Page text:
Black Crime, White Racism

Black Robes, White Justice

by Bruce Wright
Lyle Stuart, 214 pp., $15.95

Racial Attitudes in America: Trends and Interpretations

by Howard Schuman and Charlotte Steeh and Lawrence Bobo
Harvard University Press, 260 pp., $25.00

The Afrocentric Idea

by Molefi Kete Asante
Temple University Press, 217 pp., $24.95

Plural but Equal

by Harold Cruse
William Morrow, 420 pp., $22.95

Crime in the United States

a report by the Federal Bureau of Investigation
US Government Printing Office, 371 pp., $17.00

Criminal Victimization in the United States, 1985: A National Crime Survey Report

a report by the Bureau of Justice Statistics
US Department of Justice, 113 pp., Free


“For many whites,” Mayor Edward Koch of New York City remarked last year, “crime has a black face.” A few days later, the city’s black police commissioner added that members of his own race had a similar perception. “It’s the blacks who are victims of criminality,” he said, “and it’s the blacks who are perpetrating those crimes.”1 While black Americans make up about 12 percent of the country’s population, they account for 30 percent of the 2.4 million people currently on probation or parole for crimes they have committed; 41 percent of the 275,000 men and women awaiting trial in local jails or serving short terms there; and 45 percent of the 547,000 inmates of state and federal prisons. Overall, this means that more than a million black Americans are behind bars or could be returned there.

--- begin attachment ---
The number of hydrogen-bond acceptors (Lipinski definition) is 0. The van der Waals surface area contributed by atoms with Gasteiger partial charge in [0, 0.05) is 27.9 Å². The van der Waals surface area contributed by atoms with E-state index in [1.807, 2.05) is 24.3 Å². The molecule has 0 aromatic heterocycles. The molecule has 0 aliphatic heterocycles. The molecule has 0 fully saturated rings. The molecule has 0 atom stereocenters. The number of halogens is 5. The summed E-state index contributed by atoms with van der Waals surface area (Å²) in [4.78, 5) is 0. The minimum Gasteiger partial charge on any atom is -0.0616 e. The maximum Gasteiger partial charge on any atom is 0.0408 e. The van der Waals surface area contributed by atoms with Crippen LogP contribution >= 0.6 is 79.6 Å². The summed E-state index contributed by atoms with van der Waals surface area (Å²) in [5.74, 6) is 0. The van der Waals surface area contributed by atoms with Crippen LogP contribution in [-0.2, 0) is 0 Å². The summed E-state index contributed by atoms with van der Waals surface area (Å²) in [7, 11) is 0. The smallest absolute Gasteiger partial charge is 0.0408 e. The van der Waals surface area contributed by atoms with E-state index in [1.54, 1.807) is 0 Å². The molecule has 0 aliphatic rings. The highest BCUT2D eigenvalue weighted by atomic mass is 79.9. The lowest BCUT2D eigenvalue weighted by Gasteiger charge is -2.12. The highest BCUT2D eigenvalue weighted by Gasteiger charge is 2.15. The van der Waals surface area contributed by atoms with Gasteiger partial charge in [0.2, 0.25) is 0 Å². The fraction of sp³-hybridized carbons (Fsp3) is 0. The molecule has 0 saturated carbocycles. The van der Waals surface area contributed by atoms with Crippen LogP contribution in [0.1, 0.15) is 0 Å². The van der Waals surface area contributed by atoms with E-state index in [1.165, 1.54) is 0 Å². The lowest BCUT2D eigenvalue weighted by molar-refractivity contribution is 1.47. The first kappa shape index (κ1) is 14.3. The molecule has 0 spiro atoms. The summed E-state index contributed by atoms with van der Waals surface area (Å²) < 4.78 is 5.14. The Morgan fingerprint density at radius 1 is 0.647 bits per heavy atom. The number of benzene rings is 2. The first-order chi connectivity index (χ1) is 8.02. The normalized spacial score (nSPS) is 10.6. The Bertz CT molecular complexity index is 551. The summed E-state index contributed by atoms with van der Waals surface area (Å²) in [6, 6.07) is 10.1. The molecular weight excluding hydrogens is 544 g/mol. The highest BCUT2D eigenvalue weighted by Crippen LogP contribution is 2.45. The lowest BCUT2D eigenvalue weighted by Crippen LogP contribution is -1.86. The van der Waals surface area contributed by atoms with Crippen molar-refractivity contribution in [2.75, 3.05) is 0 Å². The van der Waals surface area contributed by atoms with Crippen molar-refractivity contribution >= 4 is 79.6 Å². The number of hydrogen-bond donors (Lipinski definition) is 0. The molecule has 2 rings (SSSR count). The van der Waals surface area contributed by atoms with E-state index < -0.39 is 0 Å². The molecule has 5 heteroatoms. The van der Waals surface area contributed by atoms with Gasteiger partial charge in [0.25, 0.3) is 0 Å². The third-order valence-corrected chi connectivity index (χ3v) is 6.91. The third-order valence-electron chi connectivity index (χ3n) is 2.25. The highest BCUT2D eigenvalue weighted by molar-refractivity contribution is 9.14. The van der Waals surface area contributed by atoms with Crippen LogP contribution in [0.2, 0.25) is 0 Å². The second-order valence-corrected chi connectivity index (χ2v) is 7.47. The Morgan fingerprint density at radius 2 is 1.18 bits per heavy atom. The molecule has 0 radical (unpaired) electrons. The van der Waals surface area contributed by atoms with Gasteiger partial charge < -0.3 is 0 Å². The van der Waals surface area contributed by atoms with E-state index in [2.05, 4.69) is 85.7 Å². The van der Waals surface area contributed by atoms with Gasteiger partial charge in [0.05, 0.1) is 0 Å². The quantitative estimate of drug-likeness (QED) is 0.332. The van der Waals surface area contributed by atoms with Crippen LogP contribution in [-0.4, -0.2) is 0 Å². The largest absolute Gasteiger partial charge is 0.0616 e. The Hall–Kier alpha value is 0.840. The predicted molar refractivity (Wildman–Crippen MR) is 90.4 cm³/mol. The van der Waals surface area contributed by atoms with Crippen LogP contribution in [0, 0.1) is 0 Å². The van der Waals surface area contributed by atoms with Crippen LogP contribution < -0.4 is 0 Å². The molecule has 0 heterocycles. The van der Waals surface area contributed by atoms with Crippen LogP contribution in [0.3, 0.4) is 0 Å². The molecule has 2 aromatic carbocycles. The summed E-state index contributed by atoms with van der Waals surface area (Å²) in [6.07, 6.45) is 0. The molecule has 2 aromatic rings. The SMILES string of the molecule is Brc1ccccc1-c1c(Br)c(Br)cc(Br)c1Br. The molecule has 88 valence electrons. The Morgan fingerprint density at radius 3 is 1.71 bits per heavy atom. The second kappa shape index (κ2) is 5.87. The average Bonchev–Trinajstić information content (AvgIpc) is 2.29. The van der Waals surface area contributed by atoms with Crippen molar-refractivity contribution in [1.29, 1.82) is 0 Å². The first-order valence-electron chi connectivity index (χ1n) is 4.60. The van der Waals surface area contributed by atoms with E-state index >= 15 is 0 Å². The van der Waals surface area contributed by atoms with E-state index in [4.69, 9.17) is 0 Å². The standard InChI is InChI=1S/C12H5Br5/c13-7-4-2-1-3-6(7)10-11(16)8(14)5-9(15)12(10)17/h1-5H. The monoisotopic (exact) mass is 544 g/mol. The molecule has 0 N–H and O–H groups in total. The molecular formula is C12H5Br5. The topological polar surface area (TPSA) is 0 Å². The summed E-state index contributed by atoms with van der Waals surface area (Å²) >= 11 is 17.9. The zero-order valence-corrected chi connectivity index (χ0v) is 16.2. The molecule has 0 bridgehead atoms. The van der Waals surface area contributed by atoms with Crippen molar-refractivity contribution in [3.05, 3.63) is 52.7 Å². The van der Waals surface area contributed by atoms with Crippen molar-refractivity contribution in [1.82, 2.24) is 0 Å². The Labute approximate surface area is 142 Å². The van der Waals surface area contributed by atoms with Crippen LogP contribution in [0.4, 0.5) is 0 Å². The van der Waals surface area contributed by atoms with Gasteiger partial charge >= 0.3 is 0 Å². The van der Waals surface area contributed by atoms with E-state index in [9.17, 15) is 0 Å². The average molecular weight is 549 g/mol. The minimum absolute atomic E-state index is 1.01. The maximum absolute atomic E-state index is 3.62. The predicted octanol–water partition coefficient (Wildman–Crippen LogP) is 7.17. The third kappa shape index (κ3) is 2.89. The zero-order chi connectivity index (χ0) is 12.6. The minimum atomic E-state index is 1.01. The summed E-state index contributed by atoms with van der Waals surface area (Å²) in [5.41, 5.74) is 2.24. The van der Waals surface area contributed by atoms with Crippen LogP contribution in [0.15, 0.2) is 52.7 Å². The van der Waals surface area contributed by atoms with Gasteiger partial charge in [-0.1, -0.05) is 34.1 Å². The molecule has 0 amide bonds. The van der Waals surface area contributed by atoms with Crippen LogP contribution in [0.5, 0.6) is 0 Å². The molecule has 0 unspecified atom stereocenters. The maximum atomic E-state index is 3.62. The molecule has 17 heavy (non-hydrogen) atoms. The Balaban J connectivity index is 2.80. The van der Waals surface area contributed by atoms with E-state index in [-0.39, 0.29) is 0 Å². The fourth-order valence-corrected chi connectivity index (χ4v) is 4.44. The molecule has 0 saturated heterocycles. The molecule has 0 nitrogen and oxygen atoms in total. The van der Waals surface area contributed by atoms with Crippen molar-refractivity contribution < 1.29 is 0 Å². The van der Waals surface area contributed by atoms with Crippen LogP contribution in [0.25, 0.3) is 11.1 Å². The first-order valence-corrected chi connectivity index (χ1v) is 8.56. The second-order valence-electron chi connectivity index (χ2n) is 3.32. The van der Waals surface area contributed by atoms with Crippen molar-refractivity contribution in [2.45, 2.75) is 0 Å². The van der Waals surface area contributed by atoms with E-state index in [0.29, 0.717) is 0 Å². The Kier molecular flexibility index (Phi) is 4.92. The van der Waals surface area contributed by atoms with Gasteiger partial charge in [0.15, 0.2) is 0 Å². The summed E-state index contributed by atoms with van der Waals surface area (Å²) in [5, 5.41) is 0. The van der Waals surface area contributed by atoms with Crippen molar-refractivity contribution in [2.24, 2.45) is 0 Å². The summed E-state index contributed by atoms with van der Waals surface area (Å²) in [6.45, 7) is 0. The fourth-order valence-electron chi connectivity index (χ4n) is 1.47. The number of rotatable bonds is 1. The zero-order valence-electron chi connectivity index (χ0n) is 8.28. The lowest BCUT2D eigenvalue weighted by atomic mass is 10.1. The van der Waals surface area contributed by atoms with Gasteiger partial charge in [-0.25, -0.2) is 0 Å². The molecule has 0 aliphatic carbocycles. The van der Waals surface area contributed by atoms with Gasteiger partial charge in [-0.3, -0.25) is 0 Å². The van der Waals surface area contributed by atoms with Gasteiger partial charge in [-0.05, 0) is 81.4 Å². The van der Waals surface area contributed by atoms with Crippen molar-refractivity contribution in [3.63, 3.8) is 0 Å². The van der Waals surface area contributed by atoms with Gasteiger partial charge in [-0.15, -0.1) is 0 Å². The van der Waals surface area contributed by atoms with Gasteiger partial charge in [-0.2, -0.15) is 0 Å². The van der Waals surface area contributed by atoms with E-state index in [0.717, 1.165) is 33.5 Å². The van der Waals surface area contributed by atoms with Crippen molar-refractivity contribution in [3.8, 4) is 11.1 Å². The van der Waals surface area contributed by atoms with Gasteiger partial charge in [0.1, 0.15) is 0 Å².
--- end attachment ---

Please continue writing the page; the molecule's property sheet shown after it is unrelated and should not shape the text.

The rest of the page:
Of course, these figures tell only part of the story, since most crimes are not reported, and most of those that are reported do not result in arrests or convictions. Still, the most precise statistics we have are for arrests, which are collected each year by the FBI from local law enforcement agencies and released in a volume, Crime in the United States. Among the 10.3 million charges logged in 1986 were 10,495 for embezzlement, 222,615 for vandalism, and 688,815 narcotics violations. There were also 123,649 robbery arrests, 30,777 arrests for rape, and 15,953 for murder or manslaughter.

When people speak of the connection between race and crime, the offenses they usually have in mind involve personal encounters: mainly murder, robbery, and rape. To this may be added breaking into homes; even if most burglaries occur in the owners’ absence, they still have a sense of personal violation. As Table A (see next page) shows, black suspects account for 62 percent of all robbery arrests, close to half of those for rapes and deaths, and almost 30 percent of those for burglary.


Given their share of the population, black arrest rates exceed the national figures for every offense except drunken driving. The fivefold disproportion for robbery is especially disquieting, with the result that it has become referred to as the characteristic “black crime.”

It has been argued that arrest figures have a built-in bias, insofar as police are more apt to detain black suspects. One check is an annual study conducted by the Bureau of Justice Statistics, called Criminal Victimization in the United States. This survey polls some 60,000 households, asking if any of their members had been a victim of a crime during the preceding year; and, if they were, the race of the criminal. As it happens 63 percent of those who said they were robbed added that their assailant was black, which is virtually the same as Table A’s 62 percent figure for black robbery arrests. So it would seem correct to conclude that fewer whites commit robberies, not that white robbers go unapprehended. On the other hand, 35 percent of those who said…

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